6. yosch Says:

    Ouch, looks like WP doesn’t like the double dash in the URL.

    This page has details about the Inconsolata derivative:

  7. yosch Says:

    BTW, Bruce Byfield did a portrait of Raph Levien a while ago:

  8. Raph Levien Says:

    Thanks for the feedback about the slashed zero. Actually, I can easily disambiguate it from the O based on the width, but I can appreciate that most people don’t have quite the same eye for typographic subtleties. I was also generally trying to follow the example of the TeX fonts, which do not slash the zero. But based on the overwhelming feedback, the next version will have the zero slashed by default, and the unslashed version will be available through an OpenType feature. That’ll shift the blame off me and onto app developers who have not yet implemented all the OpenType feature goodness.

  9. inconsolata-fan Says:

    hey raph!
    that’s very nice from you, thanks!

  10. Orpheus Says:

    Impressive… At first I was thinking “What the… A FONT on DPotD? And it’s considered ‘open’? What should be the benefit of an ‘open’ font?” And when I read the comments and the remarks about the slashed 0, the quick responses and the changed font as the final result, I was quite astonished.

    That was really a nice illustration of how even things which are rather uncommon for most people (in terms of being “open” and “changing the source by yourself”) can be used and modified according to the users’ needs and wishes…

  11. Alexandre Franke Says:

    Hey Raph, nice to see such a quick reaction! I sent you a mail before I went to sleep to ask you about the slashed 0 and when I woke up and checked my mail, I already had a positive answer! That is so great. Thanks a lot.

  12. Andrew Young Says:

    Raph, this font is very nice. Good work! I notice that you have some of the ‘Latin Extended A’ characters from Unicode, but not all of them. (I realize you were trying to get Latin-1 and Latin-2 implemented first.) Any plans on implementing the rest of this range? Specifically, I’m interested in the characters in the Latin-3 character set. For the most part they should be variations on a theme.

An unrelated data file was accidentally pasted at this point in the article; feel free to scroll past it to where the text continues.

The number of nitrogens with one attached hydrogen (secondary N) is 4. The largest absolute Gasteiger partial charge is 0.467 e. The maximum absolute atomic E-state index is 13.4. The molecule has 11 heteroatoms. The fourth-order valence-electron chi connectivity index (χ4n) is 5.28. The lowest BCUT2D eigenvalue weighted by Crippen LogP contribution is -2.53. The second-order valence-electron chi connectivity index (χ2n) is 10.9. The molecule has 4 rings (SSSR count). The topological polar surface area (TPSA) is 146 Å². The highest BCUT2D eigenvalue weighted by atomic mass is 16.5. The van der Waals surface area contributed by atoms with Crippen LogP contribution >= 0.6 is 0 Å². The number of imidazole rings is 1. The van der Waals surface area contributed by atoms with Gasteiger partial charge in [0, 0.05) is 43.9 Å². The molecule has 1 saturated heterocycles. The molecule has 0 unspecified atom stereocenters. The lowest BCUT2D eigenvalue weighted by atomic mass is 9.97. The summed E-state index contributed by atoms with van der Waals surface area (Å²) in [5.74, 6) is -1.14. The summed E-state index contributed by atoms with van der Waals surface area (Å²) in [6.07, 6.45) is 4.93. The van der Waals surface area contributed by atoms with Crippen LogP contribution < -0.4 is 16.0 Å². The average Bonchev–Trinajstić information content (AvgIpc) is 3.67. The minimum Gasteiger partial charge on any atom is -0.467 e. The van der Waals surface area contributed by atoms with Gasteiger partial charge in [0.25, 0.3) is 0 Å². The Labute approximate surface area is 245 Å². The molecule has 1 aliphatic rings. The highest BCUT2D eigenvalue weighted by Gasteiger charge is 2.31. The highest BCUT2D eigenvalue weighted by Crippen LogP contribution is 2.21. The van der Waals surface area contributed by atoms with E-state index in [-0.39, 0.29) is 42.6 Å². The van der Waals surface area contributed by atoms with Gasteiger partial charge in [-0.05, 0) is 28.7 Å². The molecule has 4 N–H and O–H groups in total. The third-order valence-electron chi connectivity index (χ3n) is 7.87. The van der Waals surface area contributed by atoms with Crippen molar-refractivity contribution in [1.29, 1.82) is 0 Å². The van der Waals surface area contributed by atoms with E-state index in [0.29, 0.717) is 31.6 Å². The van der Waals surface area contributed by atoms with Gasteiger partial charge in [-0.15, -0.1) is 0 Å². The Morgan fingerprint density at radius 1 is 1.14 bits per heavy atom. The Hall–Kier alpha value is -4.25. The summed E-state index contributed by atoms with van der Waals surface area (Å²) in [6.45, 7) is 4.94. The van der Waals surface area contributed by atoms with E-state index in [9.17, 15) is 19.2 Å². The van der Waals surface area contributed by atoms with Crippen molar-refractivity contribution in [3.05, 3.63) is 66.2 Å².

Thanks again for the nice work! I’ll definitely put this to good use. :)

  13. Raph Levien Says:

    Andrew, Thanks for the comments. Obviously, extending the coderange is a never-ending quest. I don’t have a firm policy on these kinds of requests, but if you were to send a contribution (of whatever amount) to the TeX Development Fund with the note “Inconsolata Latin-3″, and cc me on the email, it would be more likely to get my attention.

    Do you need all of Latin-3 or just Esperanto? To do the barred h’s (Maltese) right, I’d probably want to narrow them, which is a bit more work.

  14. Andrew Young Says:

    Hi Raph, I was mainly concerned with Esperanto. I’ll keep the TeX Development Fund in mind when I’ve got some extra money to contribute in the not too distant future. :) Thanks again for making a very nice font.

  15. Darren Embry Says:

    Love the ASCII apostrophe, double-quote, and grave characters—dignified, not plain tickmarks. If you download the latest version of the .ttf file, you *will* see slashed zeroes. At least on the Windows box I tried this on. The ones in Debian might be a tad old.

  16. Dan Says:

    Raph, a thousand thanks for this font!!!

    Inconsolata is really excellent. It’s the first monospace font I’ve used that I feel actually makes it *pleasant* to read monospaced text.

    I now read all my Usenet groups in Inconsolata, because it’s more convenient and easy on the eyes.

    My only gripe with Inconsolata is that the bold is a little fuzzy and *too* bold at small sizes. I find it hard to read a colorized directory listing at 12 points. But otherwise it’s top notch!

  17. enric Says:

    Extremely gorgeous font. I’m using it every day. But I prefer the non-slashed zero!

    My only “complaint” could be the size of the accents on “í” and “ì”.

  18. Zélito Says:

    @Mathias Brodala: Try doing what is in

    I was having the same problem, and the first solution on that page worked for me, no more blurry.